By Elijah Felice Rosales, March 13 2019; Business Mirror
Image Credit to AIA Philippines
Local aircraft parts makers are optimistic they will hit their target revenue of $2.5 billion in exports as early as next year, but uncertainties on the future of tax incentives put this at risk.
In an interview with reporters on Tuesday, Aerospace Industry Association of the Philippines President Dennis Y. Chan said the export target of $2.5 billion by 2022 could be achieved as early as 2020. He attributed this to booming global demand for aircraft, which, in turn, will need parts and systems.
“We might be surpassing that already because in 2019 we are already hitting $2 billion,” Chan said.
However, this could be spoiled if the government insists on rationalizing incentives as proposed under the Tax Reform for Attracting Better and High-Quality Opportunities (Trabaho) bill. Chan argued the Trabaho bill places investors in an uncertain position that could lead them to relocate to other countries.
“I think right now, the biggest issue is that what they are talking about [the Trabaho bill is] that they want to take away the Peza [Philippine Economic Zone Authority],” he said.
“What makes life easy for most of the manufacturers [is the Peza]. If you want to take away the Peza, you have to take away all the benefits of exporters: the tax incentives. Now investors will ask the government: why should I go to the Philippines? What more is your advantage without the tax perks?” Chan added.
The Trabaho bill will gradually reduce corporate income tax to 20 percent by 2029 from 30 percent. On the other hand, it will rationalize incentives granted to firms located in special economic zones managed by the Peza.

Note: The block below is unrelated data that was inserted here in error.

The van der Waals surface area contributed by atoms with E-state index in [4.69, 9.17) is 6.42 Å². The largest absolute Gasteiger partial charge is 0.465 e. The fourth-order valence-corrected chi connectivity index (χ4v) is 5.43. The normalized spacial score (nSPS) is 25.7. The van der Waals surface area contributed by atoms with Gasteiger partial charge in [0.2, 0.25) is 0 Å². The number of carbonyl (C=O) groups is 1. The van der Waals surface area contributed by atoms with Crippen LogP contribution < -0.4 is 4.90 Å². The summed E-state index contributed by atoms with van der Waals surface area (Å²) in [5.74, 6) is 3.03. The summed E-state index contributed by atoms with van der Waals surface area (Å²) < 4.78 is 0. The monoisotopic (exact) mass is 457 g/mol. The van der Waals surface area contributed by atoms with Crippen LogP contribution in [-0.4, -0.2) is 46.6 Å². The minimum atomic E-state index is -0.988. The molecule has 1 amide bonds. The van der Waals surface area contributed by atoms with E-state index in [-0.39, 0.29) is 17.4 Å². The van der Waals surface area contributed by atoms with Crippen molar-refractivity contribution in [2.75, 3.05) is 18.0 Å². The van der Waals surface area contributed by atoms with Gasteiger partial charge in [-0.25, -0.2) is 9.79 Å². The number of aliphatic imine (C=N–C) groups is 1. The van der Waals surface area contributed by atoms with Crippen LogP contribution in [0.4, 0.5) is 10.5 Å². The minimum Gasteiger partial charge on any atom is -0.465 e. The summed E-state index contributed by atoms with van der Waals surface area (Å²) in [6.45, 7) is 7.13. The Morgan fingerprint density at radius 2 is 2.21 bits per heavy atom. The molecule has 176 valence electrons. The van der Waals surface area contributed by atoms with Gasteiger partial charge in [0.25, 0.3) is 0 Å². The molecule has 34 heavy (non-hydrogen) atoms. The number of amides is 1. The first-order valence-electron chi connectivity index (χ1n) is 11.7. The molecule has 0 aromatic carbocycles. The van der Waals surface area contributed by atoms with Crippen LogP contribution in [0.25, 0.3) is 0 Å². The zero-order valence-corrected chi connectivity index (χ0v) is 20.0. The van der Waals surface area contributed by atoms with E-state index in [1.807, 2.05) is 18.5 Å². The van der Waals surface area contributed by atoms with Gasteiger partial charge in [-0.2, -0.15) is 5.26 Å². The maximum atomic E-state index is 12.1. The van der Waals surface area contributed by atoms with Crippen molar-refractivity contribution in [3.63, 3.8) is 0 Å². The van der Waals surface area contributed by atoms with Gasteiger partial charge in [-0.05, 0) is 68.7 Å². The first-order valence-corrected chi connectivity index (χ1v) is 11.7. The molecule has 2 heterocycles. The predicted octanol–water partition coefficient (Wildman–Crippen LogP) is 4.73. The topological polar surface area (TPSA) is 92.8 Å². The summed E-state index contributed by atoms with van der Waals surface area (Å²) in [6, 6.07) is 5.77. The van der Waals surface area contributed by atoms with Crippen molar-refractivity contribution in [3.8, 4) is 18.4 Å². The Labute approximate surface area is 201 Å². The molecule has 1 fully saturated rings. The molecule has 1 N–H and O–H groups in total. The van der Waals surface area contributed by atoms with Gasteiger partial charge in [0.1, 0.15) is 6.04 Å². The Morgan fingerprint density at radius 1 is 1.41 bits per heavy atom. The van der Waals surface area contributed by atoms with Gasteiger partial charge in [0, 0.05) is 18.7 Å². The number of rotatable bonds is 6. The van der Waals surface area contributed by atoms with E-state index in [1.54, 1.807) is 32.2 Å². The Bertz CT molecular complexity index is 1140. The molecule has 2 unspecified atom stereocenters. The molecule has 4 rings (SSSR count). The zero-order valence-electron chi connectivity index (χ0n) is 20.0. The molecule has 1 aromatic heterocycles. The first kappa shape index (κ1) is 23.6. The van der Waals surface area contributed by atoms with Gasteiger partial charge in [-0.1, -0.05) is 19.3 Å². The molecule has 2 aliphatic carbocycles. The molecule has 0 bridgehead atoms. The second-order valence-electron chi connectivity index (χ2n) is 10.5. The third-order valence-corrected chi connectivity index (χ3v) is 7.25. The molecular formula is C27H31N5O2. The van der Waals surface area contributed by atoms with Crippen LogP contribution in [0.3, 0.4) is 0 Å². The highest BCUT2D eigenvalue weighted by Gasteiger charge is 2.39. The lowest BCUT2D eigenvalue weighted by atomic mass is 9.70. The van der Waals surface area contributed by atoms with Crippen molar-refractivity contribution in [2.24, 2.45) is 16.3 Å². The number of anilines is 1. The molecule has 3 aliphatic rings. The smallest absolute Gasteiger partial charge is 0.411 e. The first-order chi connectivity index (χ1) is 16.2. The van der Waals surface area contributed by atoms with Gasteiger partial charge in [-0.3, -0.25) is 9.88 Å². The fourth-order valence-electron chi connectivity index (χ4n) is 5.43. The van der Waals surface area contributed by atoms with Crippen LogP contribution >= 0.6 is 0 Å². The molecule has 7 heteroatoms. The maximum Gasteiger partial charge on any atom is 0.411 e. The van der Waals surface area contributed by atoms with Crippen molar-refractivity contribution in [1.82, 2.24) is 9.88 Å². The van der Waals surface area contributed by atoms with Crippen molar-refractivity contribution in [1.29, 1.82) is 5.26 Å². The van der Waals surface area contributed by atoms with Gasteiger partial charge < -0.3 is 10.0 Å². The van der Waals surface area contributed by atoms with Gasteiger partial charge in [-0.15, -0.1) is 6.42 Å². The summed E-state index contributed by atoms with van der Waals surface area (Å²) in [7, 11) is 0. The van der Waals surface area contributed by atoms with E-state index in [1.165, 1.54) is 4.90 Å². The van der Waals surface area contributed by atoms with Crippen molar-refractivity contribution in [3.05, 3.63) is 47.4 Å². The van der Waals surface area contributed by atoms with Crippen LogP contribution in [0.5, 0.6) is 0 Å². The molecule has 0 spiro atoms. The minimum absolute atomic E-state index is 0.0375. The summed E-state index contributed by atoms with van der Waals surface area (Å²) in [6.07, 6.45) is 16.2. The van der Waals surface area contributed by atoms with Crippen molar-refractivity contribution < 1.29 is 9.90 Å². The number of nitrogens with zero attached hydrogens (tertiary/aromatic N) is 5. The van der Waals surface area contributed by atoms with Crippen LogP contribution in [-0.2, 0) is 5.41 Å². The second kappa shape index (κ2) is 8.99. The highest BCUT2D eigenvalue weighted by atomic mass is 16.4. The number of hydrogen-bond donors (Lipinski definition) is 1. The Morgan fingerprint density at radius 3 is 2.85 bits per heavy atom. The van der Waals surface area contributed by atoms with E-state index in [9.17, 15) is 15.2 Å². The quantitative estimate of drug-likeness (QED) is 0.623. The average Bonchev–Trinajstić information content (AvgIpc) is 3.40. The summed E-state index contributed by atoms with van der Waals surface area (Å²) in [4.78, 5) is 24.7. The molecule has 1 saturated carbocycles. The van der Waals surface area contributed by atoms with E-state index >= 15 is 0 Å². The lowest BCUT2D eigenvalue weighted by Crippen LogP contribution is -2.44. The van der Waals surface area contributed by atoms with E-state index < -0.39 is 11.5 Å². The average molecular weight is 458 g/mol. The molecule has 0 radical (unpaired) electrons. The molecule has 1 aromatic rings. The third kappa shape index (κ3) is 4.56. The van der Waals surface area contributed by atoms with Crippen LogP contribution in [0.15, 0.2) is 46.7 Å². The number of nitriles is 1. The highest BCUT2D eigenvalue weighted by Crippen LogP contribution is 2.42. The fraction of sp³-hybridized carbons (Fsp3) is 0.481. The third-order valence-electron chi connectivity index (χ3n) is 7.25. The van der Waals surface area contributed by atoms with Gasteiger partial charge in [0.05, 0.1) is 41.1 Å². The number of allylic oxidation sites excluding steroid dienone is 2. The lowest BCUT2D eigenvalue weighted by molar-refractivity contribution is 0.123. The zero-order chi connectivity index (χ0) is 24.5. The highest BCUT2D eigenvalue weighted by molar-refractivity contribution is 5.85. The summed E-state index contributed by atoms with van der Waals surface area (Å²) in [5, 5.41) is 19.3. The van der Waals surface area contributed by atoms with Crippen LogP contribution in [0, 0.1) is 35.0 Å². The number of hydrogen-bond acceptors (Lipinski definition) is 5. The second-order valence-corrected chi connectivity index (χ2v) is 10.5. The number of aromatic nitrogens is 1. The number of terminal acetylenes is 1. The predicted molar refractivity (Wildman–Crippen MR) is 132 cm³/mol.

One of the crucial incentives that will be overhauled by the Trabaho bill is the 5-percent tax on gross income paid in lieu of all local and national taxes.
Further, Chan raised the possibility that corruption may proliferate if the authority to approve investments is stripped away from the Peza and transferred to local governments. He said this will be counterproductive to the administration’s objective of getting more investments and will work against the trade department’s aspiration to bolster the domestic manufacturing sector.
“First problem with the Trabaho bill is fear. A manufacturer will build, plant, build again, develop before it can sell its products. We are talking about five years. That is the problem with the Trabaho bill, the uncertainty it will cause,” Chan said.
Data from the DTI reported the aerospace industry posted a compounded annual growth rate of 4.2 percent from 2012 to 2016. In 2016 Europe and the Americas are the country’s biggest export destinations for aircraft parts with shares of 45.8 percent and 40.8 percent, respectively, while the Asia-Pacific accounted for 12.8 percent.
Local aircraft parts makers are currently capable of exporting original equipment manufacturing parts. This includes flight control actuation systems, interiors, galleys and equipment, panels and lavatories for global commercial aerospace firms.